Sunday, November 11, 2012

A Better Tree, Swamp White Oak

Sometimes a common name does not give proper respect to the plant that is tagged with it, other times it shows its hardiness. Many plant Maples for shade trees and that is fine, but we really need to be planting Oaks. There are around 600 species of Oaks in the world. They are a keysetone species in every habitat they are present. Many types and species of wildlife depend on Oaks to survive. White Oak lumber has played a very important part in this nations growth and progress from ship building, barrels, furniture the list goes on..

In the southeast if you visit a nursery or garden center you will not find a large selection of Oak species to pick from. Usually you may only find one or two at best. Willow Oak, Quercus phellos has been the most popular species to plant as a shade tree. It is fast growing and transplants fairly easy. The latter is a problem with many Oak species including White Oak, Quercus Alba. Willow Oak is anchored to the ground very well. But, the small narrow leaves are very hard to clean up. Their shape and size enable them to get into every conceivable crack and crevice on a property. Larger leaves would be a plus. Also cold hardiness limits the range of Willow Oak colder than zone 6. I started evaluating all Oak species that were native in my area of North Carolina that I would feel very comfortable growing in the nursery and offering to the public, none quiet fit what I was looking for. Then I discovered Quercus bicolor, Swamp white oak.

Swamp white oak is mainly a tree of the the northeastern and midwestern states. There are small scattered populations in Virginia, the Carolinas and Georgia. In North Carolina they are found in the central and northeastern counties, also listed in Guilford and Davie County. It is a very fast growing tree that has a great root system enabling it to tolerate wet mucky and compacted soils with occasional flooding, as well as drought conditions. It is recommended for planting far past its native range even into Colorado, by cities where it rains far less than in most of its native habitat. Its limb structure can handle wind, snow and ice perhaps better than any other Oak. As a wildlife tree its acorns are preferred above many. They were a favorite of Iroquois native Americans for their sweet taste. As an ornamental tree it is not a slouch. It is very fast growing. The bicolor in its botanical name refers to the white undersides of the foliage which help elevate its appeal. The trees canopy is outstanding. The bark is more scaly than regular white oak and a bit darker. Its younger limbs have peeling bark similar to a birch. The fall color can range from yellow to tan, to red. In my seedlings I have seen all the above.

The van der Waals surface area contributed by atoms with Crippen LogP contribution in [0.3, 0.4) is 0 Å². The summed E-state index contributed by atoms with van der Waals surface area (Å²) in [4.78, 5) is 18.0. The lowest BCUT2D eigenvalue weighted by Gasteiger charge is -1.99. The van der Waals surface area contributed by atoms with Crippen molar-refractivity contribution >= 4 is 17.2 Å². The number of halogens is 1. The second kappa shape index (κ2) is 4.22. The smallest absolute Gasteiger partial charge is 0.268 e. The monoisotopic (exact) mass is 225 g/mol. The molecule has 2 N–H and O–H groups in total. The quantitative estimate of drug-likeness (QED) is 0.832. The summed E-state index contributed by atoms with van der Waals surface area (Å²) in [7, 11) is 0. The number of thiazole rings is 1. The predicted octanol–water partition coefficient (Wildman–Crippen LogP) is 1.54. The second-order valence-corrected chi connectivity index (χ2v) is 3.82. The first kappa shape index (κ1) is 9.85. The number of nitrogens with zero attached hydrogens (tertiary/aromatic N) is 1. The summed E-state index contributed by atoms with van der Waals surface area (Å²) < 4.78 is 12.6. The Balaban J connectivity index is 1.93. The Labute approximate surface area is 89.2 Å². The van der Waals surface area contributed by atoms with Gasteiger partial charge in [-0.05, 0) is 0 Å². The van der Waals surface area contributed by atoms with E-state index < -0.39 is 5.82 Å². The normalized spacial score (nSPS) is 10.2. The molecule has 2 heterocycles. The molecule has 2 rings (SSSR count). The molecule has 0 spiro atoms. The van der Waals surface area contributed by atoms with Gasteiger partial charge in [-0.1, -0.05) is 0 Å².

Perhaps the greatest compliment thay can be given a tree is where someone plants it. Swamp white oaks, over 400 of them in all were selected and planted at the World Trade Center memorial at ground zero in New York City. They are the only thing that has been planted at the memorial besides one surviving Callery Pear. That is a story in itself. I dont know what you may think but I do not believe they would choose a trash tree or a weak tree for that site. In choosing shade trees to plant with beauty and strength, capable of living 300 years or more, choose wisely, choose Swamp white.oak, Quercus bicolor.

1 comment:

  1. Wow, please post on the surviving pear tree sometime soon!